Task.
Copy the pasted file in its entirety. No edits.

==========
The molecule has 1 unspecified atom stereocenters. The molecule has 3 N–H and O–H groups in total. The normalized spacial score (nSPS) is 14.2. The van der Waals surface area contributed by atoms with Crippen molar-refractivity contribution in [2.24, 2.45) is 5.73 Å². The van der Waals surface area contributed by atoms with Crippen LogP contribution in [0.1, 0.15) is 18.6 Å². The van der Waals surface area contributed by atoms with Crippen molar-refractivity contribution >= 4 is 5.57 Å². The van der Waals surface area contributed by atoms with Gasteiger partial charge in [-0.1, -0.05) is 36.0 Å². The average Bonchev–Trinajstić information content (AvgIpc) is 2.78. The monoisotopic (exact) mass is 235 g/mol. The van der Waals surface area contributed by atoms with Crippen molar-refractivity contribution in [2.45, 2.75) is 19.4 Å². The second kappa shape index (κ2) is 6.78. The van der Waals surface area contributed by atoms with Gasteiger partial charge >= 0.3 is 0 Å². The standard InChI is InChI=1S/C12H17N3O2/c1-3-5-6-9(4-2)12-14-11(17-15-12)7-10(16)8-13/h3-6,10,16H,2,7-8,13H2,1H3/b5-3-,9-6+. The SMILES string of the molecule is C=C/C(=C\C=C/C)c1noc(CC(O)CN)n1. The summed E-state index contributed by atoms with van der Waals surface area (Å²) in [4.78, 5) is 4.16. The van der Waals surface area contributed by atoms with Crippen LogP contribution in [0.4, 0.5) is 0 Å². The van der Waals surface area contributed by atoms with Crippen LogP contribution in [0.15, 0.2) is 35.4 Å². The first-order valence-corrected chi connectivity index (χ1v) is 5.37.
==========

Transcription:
The molecule has 1 unspecified atom stereocenters. The molecule has 3 N–H and O–H groups in total. The normalized spacial score (nSPS) is 14.2. The van der Waals surface area contributed by atoms with Crippen molar-refractivity contribution in [2.24, 2.45) is 5.73 Å². The van der Waals surface area contributed by atoms with Crippen LogP contribution in [0.1, 0.15) is 18.6 Å². The van der Waals surface area contributed by atoms with Crippen molar-refractivity contribution >= 4 is 5.57 Å². The van der Waals surface area contributed by atoms with Gasteiger partial charge in [-0.1, -0.05) is 36.0 Å². The average Bonchev–Trinajstić information content (AvgIpc) is 2.78. The monoisotopic (exact) mass is 235 g/mol. The van der Waals surface area contributed by atoms with Crippen molar-refractivity contribution in [2.45, 2.75) is 19.4 Å². The second kappa shape index (κ2) is 6.78. The van der Waals surface area contributed by atoms with Gasteiger partial charge >= 0.3 is 0 Å². The standard InChI is InChI=1S/C12H17N3O2/c1-3-5-6-9(4-2)12-14-11(17-15-12)7-10(16)8-13/h3-6,10,16H,2,7-8,13H2,1H3/b5-3-,9-6+. The SMILES string of the molecule is C=C/C(=C\C=C/C)c1noc(CC(O)CN)n1. The summed E-state index contributed by atoms with van der Waals surface area (Å²) in [4.78, 5) is 4.16. The van der Waals surface area contributed by atoms with Crippen LogP contribution in [0.4, 0.5) is 0 Å². The van der Waals surface area contributed by atoms with Crippen LogP contribution in [0.15, 0.2) is 35.4 Å². The first-order valence-corrected chi connectivity index (χ1v) is 5.37.